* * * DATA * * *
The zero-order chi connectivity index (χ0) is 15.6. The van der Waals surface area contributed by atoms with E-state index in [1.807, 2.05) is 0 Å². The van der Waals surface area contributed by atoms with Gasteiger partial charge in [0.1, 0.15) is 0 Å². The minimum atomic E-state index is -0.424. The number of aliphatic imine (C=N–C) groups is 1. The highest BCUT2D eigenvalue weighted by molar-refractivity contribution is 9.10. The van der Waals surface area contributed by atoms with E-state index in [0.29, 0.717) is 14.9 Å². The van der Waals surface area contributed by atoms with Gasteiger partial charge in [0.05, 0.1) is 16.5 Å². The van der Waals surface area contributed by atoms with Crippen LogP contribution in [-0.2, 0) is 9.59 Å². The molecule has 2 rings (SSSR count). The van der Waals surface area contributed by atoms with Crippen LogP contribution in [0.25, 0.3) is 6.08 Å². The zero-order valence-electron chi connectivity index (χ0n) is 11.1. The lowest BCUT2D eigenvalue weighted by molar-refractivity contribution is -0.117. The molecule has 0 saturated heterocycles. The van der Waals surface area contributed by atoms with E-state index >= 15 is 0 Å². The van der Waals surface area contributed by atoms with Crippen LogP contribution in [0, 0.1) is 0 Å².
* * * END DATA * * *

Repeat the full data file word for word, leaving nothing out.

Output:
The zero-order chi connectivity index (χ0) is 15.6. The van der Waals surface area contributed by atoms with E-state index in [1.807, 2.05) is 0 Å². The van der Waals surface area contributed by atoms with Gasteiger partial charge in [0.1, 0.15) is 0 Å². The minimum atomic E-state index is -0.424. The number of aliphatic imine (C=N–C) groups is 1. The highest BCUT2D eigenvalue weighted by molar-refractivity contribution is 9.10. The van der Waals surface area contributed by atoms with E-state index in [0.29, 0.717) is 14.9 Å². The van der Waals surface area contributed by atoms with Gasteiger partial charge in [0.05, 0.1) is 16.5 Å². The van der Waals surface area contributed by atoms with Crippen LogP contribution in [-0.2, 0) is 9.59 Å². The molecule has 2 rings (SSSR count). The van der Waals surface area contributed by atoms with Crippen LogP contribution in [0.25, 0.3) is 6.08 Å². The zero-order valence-electron chi connectivity index (χ0n) is 11.1. The lowest BCUT2D eigenvalue weighted by molar-refractivity contribution is -0.117. The molecule has 0 saturated heterocycles. The van der Waals surface area contributed by atoms with E-state index >= 15 is 0 Å². The van der Waals surface area contributed by atoms with Crippen LogP contribution in [0, 0.1) is 0 Å².